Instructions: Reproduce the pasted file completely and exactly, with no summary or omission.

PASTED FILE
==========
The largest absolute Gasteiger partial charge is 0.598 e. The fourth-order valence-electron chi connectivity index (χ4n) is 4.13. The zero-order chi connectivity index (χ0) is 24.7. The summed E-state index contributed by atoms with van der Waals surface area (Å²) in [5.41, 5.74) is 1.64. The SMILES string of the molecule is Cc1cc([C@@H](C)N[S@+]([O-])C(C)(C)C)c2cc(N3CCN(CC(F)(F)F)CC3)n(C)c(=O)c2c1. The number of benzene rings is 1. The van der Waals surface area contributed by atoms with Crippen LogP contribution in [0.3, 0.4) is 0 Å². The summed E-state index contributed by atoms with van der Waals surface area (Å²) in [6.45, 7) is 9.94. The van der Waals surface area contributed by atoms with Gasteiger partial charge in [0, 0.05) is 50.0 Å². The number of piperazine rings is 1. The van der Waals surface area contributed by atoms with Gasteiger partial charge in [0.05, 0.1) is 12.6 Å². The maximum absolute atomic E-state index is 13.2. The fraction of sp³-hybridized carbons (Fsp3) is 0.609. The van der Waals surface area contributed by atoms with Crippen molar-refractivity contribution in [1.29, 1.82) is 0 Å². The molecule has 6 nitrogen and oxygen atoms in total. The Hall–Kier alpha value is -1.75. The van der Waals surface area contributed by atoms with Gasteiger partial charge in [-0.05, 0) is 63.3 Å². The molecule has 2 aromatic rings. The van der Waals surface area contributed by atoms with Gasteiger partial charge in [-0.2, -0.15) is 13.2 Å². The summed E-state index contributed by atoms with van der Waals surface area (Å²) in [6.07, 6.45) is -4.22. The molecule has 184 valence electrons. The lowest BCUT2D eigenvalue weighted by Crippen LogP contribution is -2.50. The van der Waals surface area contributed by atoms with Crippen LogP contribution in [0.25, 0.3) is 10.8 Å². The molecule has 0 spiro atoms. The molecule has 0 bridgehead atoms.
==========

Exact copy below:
The largest absolute Gasteiger partial charge is 0.598 e. The fourth-order valence-electron chi connectivity index (χ4n) is 4.13. The zero-order chi connectivity index (χ0) is 24.7. The summed E-state index contributed by atoms with van der Waals surface area (Å²) in [5.41, 5.74) is 1.64. The SMILES string of the molecule is Cc1cc([C@@H](C)N[S@+]([O-])C(C)(C)C)c2cc(N3CCN(CC(F)(F)F)CC3)n(C)c(=O)c2c1. The number of benzene rings is 1. The van der Waals surface area contributed by atoms with Crippen LogP contribution in [0.3, 0.4) is 0 Å². The summed E-state index contributed by atoms with van der Waals surface area (Å²) in [6.45, 7) is 9.94. The van der Waals surface area contributed by atoms with Gasteiger partial charge in [0, 0.05) is 50.0 Å². The number of piperazine rings is 1. The van der Waals surface area contributed by atoms with Gasteiger partial charge in [0.05, 0.1) is 12.6 Å². The maximum absolute atomic E-state index is 13.2. The fraction of sp³-hybridized carbons (Fsp3) is 0.609. The van der Waals surface area contributed by atoms with Crippen molar-refractivity contribution in [1.29, 1.82) is 0 Å². The molecule has 6 nitrogen and oxygen atoms in total. The Hall–Kier alpha value is -1.75. The van der Waals surface area contributed by atoms with Gasteiger partial charge in [-0.05, 0) is 63.3 Å². The molecule has 2 aromatic rings. The van der Waals surface area contributed by atoms with Gasteiger partial charge in [-0.2, -0.15) is 13.2 Å². The summed E-state index contributed by atoms with van der Waals surface area (Å²) in [6.07, 6.45) is -4.22. The molecule has 184 valence electrons. The lowest BCUT2D eigenvalue weighted by Crippen LogP contribution is -2.50. The van der Waals surface area contributed by atoms with Crippen LogP contribution in [0.25, 0.3) is 10.8 Å². The molecule has 0 spiro atoms. The molecule has 0 bridgehead atoms.